“Information is not knowledge” – Albert Einstein
I recently read a couple of posts about BigData from my friend Chris Hoff – “Infosec Fail: The Problem With BigData is Little Data” and “More on Security and BigData…Where Data Analytics and Security Collide”
In these posts Hoff posits that the mass centralization of information will benefit the industry and that monitoring tools will experience a boon, especially those that leverage a cloud-computing architecture…
This will bring about a resurgence of DLP and monitoring tools using a variety of deployment methodologies via virtualization and cloud that was at first seen as a hinderance but will now be an incredible boon.
As Big Data and the databases/datastores it lives in interact with then proliferation of PaaS and SaaS offers, we have an opportunity to explore better ways of dealing with these problems — this is the benefit of mass centralization of information.
Hoff then goes on to describe how new data warehousing and analytics technologies, such as Hadoop, would positively impact the industry…
Even when we do start to be able to integrate and correlate event, configuration, vulnerability or logging data, it’s very IT-centric. It’s very INFRASTRUCTURE-centric. It doesn’t really include much value about the actual information in use/transit or the implication of how it’s being consumed or related to.
This is where using Big Data and collective pools of sourced “puddles” as part of a larger data “lake” and then mining it using toolsets such as Hadoop come into play…
There is nothing inherently wrong with these sentiments and no question that we are experiencing some exciting changes in the BI, Data and Analytics markets – not surprising considering that the market is about $9b and grew almost 13% in 2010 according to IDC – but we have to recognize that there are lots of limitations to these tools and if we don’t want to experience a 70-80% failure rate, which is what business intelligence deployments are tracking according to Gartner, then we need to set proper expectations.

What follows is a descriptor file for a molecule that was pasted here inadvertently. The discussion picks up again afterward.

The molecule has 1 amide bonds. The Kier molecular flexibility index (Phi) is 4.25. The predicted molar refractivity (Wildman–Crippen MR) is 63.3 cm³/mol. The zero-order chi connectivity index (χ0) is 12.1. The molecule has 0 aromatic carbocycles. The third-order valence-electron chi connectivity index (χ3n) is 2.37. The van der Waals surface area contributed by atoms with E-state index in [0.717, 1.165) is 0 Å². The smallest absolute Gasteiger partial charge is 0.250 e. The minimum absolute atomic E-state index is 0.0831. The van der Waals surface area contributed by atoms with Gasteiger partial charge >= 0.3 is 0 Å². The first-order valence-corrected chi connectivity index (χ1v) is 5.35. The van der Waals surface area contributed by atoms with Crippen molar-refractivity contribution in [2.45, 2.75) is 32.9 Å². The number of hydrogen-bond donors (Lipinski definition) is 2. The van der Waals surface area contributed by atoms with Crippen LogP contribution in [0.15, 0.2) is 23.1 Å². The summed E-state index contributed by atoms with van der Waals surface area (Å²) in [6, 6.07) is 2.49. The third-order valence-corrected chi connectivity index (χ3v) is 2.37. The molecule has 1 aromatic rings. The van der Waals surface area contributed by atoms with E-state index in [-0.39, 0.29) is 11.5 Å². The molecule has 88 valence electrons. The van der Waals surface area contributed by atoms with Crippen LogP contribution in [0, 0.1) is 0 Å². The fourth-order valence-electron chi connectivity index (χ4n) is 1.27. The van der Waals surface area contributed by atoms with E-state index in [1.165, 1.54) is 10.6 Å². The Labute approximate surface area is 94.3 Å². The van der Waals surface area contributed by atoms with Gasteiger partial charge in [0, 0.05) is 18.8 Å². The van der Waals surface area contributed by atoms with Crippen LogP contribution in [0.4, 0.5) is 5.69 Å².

Hadoop is a wonderful distributed computing platform that can act as a data “lake”, “dump”, “warehouse”, whatever you call it you can pretty much dump anything in it without concern of mapping schema’s, worrying about metadata, ensuring APIs are functioning and all the other issues generally associated with managing data. That is awesome from a federation of data perspective, but it also makes using Hadoop to perform advanced queries challenging. You need additional tools (Hive/Pig), you need to be aware that Hadoop an be brittle and easily prone to failure when tickled too much, it isn’t easy to run queries and if you want to democratize data so that a general business user can run analysis – you wil need another solution. No doubt Hadoop (and its spawn) offers pretty radical improvements to how we manage and federate data, but it isn’t analytics and it doesn’t offer intelligence or knowledge without a lot of work.
The major issue with data “lakes” is that for data to evolve into intelligence and knowledge requires a good understanding of the data itself – how else would one reconcile artifact ‘A’ with variable ‘B’ and context ‘C’ generated from 3 separate data sources . The problem is that most people don’t understand their data and they lack a-priori knowledge of its metadata or structure – dumping a bunch of data into a “lake” is a good step but it is hardly anywhere near the final step, nor is it the most challenging or beneficial.
I believe that the industry is heading quickly into the trough of disillusionment as people realize that there is a very large chasm between federating and collecting data and turning that data into actionable intelligence and business knowledge that offers real value.